Hazlet Police Dept. Rebuilding with New Hiring, Promotions

Nearly half the force of 50 officers have been lost in recent years to retirements, but new officers have joined and seasoned officers are taking command.

Lt. Robert Mulligan was promoted to Lieutenant at the June 17 meeting of the Hazlet Township Committee.
Lt. Robert Mulligan was promoted to Lieutenant at the June 17 meeting of the Hazlet Township Committee.

In recent years, the Hazlet Police Dept. has lost nearly half of its 50 officers to retirement.

This week, Police Chief Jim Broderick and his staff are poring over Civil Service exam results to fill four new open positions with the highest scoring candidates residing in Hazlet. Once they are employed, the force will be 40-strong. 

"Once we get the next group trained and on the road we should be at a good point," said Broderick. "I don't ever expect the department to get back to 50 officers, as the realities of economics on the local level must take priority." 

Operating at a 20 percent smaller force has meant that Hazlet Police no longer have an assigned School Resource Officer at Raritan High School, DARE officers in the grammar schools or full-time traffic safety, said Broderick. Jobs that used to be performed by police officers, such as evidence custodian and records supervisor, are being performed by civilians so more officers can go on the road. 

In 2013, nine new recruits were brought on the force to fill vacancies. The new hires, who completed field training in May, are now out patrolling on their own.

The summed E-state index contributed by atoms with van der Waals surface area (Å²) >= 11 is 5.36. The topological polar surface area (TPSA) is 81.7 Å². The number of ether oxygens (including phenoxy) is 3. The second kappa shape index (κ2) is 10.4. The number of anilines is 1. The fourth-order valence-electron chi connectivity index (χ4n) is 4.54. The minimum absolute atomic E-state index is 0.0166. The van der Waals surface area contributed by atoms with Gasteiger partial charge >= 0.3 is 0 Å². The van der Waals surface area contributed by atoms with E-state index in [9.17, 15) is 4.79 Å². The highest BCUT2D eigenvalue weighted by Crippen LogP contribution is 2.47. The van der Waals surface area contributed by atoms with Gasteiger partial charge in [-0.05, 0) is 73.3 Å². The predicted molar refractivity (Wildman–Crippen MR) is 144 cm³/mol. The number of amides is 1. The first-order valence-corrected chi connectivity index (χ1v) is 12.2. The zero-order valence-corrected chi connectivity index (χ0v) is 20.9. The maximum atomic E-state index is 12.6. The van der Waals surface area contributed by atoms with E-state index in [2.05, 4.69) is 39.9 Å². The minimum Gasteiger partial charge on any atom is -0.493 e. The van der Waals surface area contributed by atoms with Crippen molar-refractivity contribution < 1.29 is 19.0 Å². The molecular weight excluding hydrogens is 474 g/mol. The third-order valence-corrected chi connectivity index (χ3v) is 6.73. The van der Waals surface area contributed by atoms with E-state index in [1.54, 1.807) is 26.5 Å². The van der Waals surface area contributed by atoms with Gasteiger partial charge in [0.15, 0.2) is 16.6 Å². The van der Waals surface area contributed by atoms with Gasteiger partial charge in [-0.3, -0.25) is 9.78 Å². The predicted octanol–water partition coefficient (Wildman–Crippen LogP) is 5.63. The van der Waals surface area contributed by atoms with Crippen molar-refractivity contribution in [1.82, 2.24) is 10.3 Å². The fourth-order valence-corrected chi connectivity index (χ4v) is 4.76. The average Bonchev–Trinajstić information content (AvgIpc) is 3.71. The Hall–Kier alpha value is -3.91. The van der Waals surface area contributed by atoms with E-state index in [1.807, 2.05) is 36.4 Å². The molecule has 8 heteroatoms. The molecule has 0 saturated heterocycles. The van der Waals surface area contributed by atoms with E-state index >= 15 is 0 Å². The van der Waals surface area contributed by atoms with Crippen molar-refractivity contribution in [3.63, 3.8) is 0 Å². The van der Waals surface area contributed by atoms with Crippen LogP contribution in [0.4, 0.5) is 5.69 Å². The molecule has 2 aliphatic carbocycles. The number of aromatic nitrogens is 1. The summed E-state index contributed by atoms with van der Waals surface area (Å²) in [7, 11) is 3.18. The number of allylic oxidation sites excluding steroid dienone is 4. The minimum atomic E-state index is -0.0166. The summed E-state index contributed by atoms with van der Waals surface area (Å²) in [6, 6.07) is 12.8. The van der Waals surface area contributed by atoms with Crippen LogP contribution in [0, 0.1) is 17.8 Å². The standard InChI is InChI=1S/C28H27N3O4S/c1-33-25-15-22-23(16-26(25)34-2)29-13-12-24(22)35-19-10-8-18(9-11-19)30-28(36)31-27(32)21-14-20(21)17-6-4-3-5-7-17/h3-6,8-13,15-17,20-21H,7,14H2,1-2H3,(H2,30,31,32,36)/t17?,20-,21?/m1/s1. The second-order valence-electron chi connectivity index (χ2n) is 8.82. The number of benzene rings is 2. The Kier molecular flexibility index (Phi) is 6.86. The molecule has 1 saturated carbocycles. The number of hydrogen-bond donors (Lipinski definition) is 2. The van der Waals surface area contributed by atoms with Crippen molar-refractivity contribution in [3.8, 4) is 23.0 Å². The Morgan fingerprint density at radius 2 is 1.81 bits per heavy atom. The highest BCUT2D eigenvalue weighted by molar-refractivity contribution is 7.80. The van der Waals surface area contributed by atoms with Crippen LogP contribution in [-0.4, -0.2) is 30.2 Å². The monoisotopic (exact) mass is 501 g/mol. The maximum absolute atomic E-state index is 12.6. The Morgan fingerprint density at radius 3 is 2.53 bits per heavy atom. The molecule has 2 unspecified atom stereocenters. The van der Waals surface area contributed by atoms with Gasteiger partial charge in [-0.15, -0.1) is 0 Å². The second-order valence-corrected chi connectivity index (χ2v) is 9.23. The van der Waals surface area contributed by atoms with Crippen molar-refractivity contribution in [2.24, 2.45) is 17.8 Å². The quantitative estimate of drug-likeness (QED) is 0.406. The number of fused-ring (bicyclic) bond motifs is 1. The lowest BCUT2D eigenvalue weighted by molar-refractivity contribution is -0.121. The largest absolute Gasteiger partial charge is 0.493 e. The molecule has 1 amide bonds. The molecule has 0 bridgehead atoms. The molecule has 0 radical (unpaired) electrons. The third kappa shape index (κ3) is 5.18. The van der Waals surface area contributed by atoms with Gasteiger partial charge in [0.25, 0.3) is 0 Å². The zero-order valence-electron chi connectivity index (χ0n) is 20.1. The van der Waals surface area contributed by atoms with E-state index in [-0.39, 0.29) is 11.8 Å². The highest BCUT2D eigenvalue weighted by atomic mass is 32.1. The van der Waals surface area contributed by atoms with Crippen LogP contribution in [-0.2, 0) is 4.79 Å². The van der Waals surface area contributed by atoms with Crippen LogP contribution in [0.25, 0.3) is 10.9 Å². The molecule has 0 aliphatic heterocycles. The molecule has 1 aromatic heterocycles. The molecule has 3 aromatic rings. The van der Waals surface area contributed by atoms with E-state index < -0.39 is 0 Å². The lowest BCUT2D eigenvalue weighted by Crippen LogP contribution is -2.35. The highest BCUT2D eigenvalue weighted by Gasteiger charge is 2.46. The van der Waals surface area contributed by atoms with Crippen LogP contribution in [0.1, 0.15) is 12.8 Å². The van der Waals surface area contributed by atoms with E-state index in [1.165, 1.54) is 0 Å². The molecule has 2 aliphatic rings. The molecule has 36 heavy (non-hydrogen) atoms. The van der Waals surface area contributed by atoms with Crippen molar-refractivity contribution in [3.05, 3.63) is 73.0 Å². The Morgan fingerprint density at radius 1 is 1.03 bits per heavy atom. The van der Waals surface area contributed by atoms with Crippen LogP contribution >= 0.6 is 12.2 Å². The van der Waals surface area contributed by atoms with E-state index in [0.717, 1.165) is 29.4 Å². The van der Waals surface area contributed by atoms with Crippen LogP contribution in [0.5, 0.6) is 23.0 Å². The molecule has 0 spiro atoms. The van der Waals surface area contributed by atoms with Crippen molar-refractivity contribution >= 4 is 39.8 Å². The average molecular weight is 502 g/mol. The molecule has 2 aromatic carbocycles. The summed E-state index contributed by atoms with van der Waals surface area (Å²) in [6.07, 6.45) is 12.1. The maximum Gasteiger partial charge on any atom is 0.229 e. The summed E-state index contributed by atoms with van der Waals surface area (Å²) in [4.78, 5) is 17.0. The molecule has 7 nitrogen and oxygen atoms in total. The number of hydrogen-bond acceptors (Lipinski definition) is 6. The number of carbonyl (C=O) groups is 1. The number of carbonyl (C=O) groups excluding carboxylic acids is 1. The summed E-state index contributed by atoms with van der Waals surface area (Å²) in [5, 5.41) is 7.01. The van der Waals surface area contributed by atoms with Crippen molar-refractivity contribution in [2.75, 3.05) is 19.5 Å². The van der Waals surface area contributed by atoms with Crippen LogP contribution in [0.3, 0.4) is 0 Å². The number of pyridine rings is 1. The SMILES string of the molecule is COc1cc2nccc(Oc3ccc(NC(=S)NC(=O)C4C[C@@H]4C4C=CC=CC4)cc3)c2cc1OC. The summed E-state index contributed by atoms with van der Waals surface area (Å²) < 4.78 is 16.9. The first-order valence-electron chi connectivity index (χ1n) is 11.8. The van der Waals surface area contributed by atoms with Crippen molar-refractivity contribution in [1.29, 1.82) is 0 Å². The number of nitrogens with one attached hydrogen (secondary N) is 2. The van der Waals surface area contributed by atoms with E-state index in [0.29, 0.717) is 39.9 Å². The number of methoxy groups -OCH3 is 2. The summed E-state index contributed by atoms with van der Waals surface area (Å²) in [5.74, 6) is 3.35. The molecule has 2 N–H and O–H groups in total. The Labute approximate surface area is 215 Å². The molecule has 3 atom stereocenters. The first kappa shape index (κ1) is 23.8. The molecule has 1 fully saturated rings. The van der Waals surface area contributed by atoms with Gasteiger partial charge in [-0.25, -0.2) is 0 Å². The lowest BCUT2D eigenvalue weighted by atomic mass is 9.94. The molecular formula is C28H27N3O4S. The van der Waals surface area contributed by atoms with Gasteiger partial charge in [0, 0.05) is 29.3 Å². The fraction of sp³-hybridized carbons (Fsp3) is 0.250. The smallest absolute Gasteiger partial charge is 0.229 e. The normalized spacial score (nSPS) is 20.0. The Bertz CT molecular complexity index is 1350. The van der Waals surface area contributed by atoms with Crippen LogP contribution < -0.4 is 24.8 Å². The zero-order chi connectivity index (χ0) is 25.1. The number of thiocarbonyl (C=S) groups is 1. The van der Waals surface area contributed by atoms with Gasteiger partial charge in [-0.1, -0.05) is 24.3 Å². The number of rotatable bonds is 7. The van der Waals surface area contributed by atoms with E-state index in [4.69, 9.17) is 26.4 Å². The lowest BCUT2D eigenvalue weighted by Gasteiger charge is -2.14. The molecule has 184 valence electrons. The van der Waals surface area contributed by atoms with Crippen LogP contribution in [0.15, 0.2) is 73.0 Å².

Last week, three officers were promoted to Lieutenant on Tuesday, to replace retiring members.Lieutenants oversee a squad of six officers and a sergeant.

Officers Robert Mulligan, Scott Mura and Ted Wittke will be paid $110,538 pro rated, as set by PBA contract, to fill positions left open by recent retirements of Det. Lt. Charles McBride, Lt. David Brett and Lt. Stephen Schmidt. 

Lieutenants now rank below Deputy Chief in the Hazlet Police order. There are no longer Captains in between, said Broderick. "When you lose 22 officers and you go down to 28 officers, you have to restructure your organization," he explained.

Sergeant promotions are on hold for now, after the U.S. Dept. of Justice filed a lawsuit alleging that New Jersey Civil Service exam for promotion to police sergeant discriminates against African-Americans and Hispanics. Hazlet's officers took the promotional test June 1, 2013.  "It has been over a year and test results are not expected anytime soon," said Broderick.

This story included reporting and photos by Rachelle Legrand. 



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